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Wireless information sending and baud rate

  1. Feb 18, 2009 #1
    I understand how a baud rate can be set by a clock and the data can be shifted through a line. Both sides need a clock to keep in sync. How would this be achieved if you are using wireless. Would both sides need to communicate back and forth because I can't see how a clock could be set on both sides if both sides can't communicate.

    I am only interested in moving information in one direction.
     
  2. jcsd
  3. Feb 18, 2009 #2

    MATLABdude

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    Well, it really depends on the communications protocol you're using. If you're using an asynchronous protocol (like RS-232 serial, or USB, or Ethernet--IEEE802.3) you know that you won't maintain perfect time synchronization, but you can keep it close enough for short bursts (a few hundred KB, for instance). As long as you know when a transmission happens (say, with a really long high pulse), and the transmission speed (say, 9600 baud) and you've got a decent clock crystal, you can receive packets of data without having to transmit a clock.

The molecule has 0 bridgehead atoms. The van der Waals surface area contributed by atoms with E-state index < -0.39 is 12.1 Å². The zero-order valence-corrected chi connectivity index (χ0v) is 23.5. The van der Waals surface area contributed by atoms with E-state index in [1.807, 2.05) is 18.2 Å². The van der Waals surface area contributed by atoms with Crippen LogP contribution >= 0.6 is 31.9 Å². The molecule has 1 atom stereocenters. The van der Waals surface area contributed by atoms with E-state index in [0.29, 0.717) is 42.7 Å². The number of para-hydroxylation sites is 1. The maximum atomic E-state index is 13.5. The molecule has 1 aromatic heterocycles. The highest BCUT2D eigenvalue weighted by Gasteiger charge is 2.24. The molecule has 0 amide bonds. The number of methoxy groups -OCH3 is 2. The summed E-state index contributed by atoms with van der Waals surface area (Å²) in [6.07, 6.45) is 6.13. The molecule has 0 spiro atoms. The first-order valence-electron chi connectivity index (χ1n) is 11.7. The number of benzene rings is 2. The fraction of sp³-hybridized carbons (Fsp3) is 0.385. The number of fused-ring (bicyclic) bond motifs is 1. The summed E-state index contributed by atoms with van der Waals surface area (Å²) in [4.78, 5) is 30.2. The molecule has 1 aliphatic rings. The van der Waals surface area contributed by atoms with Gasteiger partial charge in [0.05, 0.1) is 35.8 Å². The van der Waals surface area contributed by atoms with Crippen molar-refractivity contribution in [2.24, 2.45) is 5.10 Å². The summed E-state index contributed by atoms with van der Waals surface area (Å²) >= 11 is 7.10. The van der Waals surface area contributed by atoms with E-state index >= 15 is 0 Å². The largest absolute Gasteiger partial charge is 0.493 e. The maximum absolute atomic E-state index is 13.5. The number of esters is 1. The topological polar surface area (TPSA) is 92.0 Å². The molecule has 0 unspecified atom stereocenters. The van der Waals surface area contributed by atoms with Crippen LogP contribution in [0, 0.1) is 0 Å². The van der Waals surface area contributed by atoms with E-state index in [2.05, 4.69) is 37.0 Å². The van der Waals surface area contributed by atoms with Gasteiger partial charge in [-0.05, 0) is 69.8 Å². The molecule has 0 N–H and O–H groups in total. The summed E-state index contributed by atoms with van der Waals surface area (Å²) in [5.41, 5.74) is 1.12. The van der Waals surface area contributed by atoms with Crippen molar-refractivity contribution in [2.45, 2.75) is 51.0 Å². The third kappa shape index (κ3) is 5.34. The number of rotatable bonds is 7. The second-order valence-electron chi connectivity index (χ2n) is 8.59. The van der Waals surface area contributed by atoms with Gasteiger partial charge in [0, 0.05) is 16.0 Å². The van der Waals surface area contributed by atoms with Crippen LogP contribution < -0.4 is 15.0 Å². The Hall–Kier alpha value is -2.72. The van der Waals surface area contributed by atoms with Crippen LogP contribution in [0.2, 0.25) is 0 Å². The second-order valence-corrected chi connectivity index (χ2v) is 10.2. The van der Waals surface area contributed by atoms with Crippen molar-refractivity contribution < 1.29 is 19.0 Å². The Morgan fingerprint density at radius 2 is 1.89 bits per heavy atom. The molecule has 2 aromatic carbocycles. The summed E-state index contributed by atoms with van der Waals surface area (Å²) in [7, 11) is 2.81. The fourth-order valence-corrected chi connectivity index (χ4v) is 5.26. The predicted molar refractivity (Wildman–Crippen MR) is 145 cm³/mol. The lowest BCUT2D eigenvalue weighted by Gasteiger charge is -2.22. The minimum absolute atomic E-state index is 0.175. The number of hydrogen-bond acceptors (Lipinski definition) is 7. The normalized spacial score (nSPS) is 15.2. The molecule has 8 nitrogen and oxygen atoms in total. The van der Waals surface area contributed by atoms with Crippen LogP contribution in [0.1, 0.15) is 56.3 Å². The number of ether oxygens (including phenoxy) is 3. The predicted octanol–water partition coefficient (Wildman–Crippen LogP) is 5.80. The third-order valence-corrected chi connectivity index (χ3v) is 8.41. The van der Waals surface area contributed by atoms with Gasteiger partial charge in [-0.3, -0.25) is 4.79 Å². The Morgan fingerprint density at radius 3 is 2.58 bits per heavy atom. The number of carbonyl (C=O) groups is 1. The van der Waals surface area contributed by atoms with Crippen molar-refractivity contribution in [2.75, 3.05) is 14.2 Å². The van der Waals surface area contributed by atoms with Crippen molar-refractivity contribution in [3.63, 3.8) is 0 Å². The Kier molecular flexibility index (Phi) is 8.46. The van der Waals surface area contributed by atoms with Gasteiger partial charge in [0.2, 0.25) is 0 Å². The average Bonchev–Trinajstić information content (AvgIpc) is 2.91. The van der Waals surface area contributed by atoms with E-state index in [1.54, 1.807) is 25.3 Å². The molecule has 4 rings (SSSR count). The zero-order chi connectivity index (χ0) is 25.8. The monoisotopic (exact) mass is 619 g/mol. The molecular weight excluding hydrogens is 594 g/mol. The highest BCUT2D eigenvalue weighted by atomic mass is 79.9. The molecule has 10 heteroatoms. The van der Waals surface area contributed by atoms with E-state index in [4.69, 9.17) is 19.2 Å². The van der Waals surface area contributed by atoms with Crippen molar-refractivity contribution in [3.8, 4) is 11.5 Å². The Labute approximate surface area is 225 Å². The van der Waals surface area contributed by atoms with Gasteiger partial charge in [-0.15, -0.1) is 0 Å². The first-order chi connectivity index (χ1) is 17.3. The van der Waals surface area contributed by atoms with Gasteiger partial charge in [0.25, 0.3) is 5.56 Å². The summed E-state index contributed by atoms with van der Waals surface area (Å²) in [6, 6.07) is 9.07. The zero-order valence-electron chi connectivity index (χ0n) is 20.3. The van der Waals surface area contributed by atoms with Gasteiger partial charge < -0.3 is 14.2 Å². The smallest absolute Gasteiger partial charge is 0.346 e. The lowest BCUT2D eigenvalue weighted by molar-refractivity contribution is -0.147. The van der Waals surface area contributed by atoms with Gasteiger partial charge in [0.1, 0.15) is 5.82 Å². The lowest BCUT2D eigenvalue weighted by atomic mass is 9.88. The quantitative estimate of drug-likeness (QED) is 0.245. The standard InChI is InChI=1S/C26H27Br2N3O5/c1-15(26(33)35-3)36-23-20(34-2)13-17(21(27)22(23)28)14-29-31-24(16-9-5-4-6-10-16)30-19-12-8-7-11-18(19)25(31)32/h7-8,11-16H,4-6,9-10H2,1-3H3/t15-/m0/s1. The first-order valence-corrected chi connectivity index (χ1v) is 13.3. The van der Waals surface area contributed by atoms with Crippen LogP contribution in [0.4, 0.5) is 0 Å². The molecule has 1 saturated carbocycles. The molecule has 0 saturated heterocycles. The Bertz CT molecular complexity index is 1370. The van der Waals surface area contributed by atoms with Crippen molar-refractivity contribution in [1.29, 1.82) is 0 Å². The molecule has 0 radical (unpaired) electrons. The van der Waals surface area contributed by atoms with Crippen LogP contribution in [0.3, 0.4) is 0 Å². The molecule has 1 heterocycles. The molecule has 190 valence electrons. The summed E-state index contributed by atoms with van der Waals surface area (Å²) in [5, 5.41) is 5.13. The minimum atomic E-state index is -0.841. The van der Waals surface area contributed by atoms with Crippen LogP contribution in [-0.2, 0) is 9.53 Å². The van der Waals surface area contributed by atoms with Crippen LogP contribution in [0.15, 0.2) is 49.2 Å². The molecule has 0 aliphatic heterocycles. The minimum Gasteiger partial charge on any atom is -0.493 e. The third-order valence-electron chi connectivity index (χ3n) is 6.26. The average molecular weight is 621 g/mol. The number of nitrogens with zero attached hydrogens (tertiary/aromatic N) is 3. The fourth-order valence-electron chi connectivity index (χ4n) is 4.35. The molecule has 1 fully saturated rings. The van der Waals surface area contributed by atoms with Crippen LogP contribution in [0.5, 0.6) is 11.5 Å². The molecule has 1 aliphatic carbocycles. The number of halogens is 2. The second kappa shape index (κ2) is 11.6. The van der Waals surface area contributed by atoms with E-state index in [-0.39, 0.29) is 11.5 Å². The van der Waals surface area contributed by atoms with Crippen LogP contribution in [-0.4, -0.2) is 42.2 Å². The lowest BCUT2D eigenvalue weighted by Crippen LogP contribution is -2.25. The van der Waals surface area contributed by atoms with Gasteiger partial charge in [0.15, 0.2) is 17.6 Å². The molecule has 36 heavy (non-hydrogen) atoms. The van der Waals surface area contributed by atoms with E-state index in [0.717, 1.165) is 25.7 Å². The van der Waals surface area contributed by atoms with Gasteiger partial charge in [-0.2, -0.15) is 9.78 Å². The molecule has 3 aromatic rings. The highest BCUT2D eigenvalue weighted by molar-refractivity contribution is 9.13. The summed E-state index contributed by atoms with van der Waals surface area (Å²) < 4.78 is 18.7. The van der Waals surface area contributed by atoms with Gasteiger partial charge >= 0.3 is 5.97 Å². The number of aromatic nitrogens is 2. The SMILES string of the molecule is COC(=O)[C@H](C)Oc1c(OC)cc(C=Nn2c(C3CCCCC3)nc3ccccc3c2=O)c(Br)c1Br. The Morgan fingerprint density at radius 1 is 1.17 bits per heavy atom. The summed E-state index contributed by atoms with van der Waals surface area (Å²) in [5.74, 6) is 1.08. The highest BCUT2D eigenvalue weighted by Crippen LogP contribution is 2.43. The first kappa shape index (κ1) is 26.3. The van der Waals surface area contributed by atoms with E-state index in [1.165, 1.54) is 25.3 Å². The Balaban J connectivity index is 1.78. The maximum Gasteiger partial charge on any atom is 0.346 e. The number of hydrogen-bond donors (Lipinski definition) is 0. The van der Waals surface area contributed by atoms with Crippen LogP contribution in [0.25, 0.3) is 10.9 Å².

If, on the other hand, you're using a synchronous protocol (e.g. I2C or SPI), you rely on a clock being generated by the bus master.

    Generally, most wireless protocols are asynchronous. If you needed to wirelessly transmit a clock, and have multiple channels available, and your wireless transmission speed was much faster than your wired protocol, you can use one channel to transmit the clock and one to transmit the data. Or you can come up with some way of transmitting both on the same channel.

    But it's probably easier to change synchronous data to asynchronous (say, with a micro) transmit it wirelessly, and then convert it back from asynchronous to synchronous on the receiver end. Or just not use synchronous in the first place.
     
  4. Feb 18, 2009 #3
    Still a little out of my league! But thanks for the information.
     
  5. Feb 18, 2009 #4

    mgb_phys

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    Wifi (802.11) uses a more complex scheme but simple wireless (or infrared) datalinks use Manchester coding http://en.wikipedia.org/wiki/Manchester_code to embed a clock in the data stream.
    It costs you in terms of bandwidth but is very reliable and simple to implement.
     
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